The housework had coarsened the mother’s hands. Her nose had lost its shape and her temples had fallen in. Constant stooping over the kitchen range had made her a little round-shouldered. Father and mother met only at meals and at night. They did not complain, but things had changed.

But the daughter was the father’s delight. It was almost as if he were in love with her. He saw in her the re-incarnation of her mother, his first impression of her, as beautiful as it had been fleeting. He was almost self-conscious in her company and never went into her room when she was dressing. He worshipped her.

But one morning the child remained in bed and refused to get up. Mama put it down to laziness, but papa sent for the doctor. The shadow of the angel of death lay over the house: the child was suffering from diphtheria. Either father or mother must take the other children away. He refused. The mother took them to a little house in one of the suburbs and the father remained at home to nurse the invalid. There she lay! The house was disinfected with sulphur which turned the gilded picture frames black and tarnished the silver on the dressing-table. He walked through the empty rooms in silent anguish, and at night, alone in his big bed, he felt like a widower. He bought toys for the little girl, and she smiled at him as he sat on the edge of the bed trying to amuse her with a Punch and Judy show, and asked after mama and her little brothers. And the father had to go and stand in the street before the house in the suburbs, and nod to his wife who was looking at him from the window, and blow kisses to the children. And his wife signalled to him with sheets of blue and red paper.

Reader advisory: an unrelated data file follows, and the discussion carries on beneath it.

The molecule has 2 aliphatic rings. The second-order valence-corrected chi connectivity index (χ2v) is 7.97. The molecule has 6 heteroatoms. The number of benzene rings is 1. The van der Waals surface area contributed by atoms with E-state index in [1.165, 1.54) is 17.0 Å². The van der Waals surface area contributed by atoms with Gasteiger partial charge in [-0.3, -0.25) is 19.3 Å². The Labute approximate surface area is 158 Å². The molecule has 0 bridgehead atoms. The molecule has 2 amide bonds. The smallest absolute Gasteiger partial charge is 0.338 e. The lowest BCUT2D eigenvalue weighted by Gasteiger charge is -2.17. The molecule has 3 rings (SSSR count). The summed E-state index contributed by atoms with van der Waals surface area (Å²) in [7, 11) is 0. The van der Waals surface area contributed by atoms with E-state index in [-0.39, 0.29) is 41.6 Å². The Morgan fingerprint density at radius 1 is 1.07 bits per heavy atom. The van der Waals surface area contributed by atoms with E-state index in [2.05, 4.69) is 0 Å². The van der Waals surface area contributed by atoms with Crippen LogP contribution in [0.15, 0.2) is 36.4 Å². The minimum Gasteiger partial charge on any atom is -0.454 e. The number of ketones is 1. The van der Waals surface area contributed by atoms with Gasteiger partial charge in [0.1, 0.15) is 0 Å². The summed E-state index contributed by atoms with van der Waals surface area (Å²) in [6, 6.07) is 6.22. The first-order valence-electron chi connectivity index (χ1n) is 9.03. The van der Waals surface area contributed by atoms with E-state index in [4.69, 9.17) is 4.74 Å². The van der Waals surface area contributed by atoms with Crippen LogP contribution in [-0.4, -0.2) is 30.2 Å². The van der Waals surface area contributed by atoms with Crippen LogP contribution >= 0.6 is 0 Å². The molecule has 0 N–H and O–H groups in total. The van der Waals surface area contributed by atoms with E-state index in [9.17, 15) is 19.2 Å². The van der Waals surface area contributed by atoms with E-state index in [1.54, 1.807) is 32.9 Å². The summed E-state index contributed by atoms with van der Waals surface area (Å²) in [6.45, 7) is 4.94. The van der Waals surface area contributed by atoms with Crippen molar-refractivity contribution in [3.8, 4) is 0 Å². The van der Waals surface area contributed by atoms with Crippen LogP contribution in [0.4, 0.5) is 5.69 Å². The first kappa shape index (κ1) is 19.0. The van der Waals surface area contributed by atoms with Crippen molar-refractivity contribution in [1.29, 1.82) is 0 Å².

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But a day came when the little girl took no more pleasure in Punch and Judy, and ceased smiling; and ceased talking too, for Death had stretched out his long bony arm and suffocated her. It had been a hard struggle.

Then the mother returned, full of remorse because she had deserted her little daughter. There was great misery in the home, and great wretchedness. When the doctor wanted to make a post mortem examination, the father objected. No knife should touch her, for she was not dead to him; but his resistance was overborne. Then he flew into a passion and tried to kick and bite the doctor.

When they had bedded her into the earth, he built a monument over her grave, and for a whole year he visited it every day. In the second year he did not go quite so often. His work was heavy and he had little spare time. He began to feel the burden of the years; his step was less elastic; his wound was healing. Sometimes he felt ashamed when he realised that he was mourning less and less for his child as time went by; and finally he forgot all about it.

Two more girls were born to him, but it was not the same thing; the void left by the one who had passed away could never be filled.